This month's celebration of what we're doing right continues with another top resolution: finances. Since writing is a form of self-employment, dealing with the financial end can seem complicated, even mystical.
Photo by alancleaver
Finances don't have to induce a migraine headache nor are they rocket science. This week we'll look at them from a writer's perspective. Don't be scared! You already have the skills; after all, you balance a checkbook, file taxes, and manage your money.
Writers need to do two things: save receipts and keep records of their income. These two things will make tax time easier. On Friday, we'll look at a simple method of recording income, but for now, we're focusing on saving receipts.
I have a manila folder marked "2010 Writing Receipts." Complicated, huh? What goes into this folder? Receipts for the dues I pay to writing organizations, for reference books, conference fees and related expenses, magazines, my website, office supplies, and anything else legally appropriate to deduct from taxes. EHow's: How to Deduct Expenses Writing Income answers many questions about appropriate deductions.
Saving your receipts saves you money. Deduct expenses on your tax return to legally keep your hard-earned cash. Store the receipts with your tax return that way if you're audited, the receipts serve as proof. It's as easy as that.
Freelance writers and authors are considered independent contractors. You don't have an employer to withdraw taxes from your paycheck. Unfortunately, Social Security and Medicare taxes are your responsibility too. With no employer footing half the bill, you're responsible for the full amount. Another great eHow article: How to File Self-Employment Taxes details the steps to file. If you owe more than $1000.00 in SECA taxes, you will pay them on a quarterly basis. and you'll estimate how much you owe.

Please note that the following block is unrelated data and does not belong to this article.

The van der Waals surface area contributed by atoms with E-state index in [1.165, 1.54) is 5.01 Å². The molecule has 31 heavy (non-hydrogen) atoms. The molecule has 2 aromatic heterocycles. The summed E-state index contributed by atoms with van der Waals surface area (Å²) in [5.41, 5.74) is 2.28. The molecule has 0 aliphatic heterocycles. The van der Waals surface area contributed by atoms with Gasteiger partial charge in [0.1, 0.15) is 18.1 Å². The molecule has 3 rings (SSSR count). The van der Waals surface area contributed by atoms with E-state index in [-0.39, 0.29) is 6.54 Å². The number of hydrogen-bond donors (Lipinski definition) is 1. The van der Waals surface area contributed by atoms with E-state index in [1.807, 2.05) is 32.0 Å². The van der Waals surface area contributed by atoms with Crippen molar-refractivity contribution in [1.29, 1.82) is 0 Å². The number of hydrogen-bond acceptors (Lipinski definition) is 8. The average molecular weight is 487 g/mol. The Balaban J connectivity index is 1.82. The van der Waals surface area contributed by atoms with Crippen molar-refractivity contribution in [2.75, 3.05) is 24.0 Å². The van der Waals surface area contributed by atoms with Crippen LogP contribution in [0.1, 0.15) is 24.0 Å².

Check out "Estimated Taxes" through the IRS website for the nitty-gritty details. Be aware, depending on where you live, you may have to pay state and city quarterly taxes too. An Internet search or a call to your county office should provide the answers for you.
Another great resource is "If You are Self-Employed" at the Social Security Administration's website. Read through the links listed at the bottom of the article for the full scoop.
When filing your annual taxes, you will use a Schedule C. Fill in the appropriate six-digit code stating you're a sole proprietorship. Some localities require self-employed individuals to file for a sole proprietorship. Check with your state and county for information. Another interesting article on the topic is eHow's "How to File for Sole Proprietorship."
Filing for a sole proprietorship is not your only option. You can also incorporate. There are pros and cons to both, but most newly published writers will probably best be served by sticking to a sole proprietorship. As your career flourishes, you may want to have more legal protection or reduce the amount of taxes you're paying. Incorporating can legally accomplish both.
Don't feel you need to learn this all on your own, though. A CPA can guide you through the tax process and make suggestions based on your situation. Never be afraid to use a professional!
Join me on Wednesday when we'll discuss financial planning: estimating income.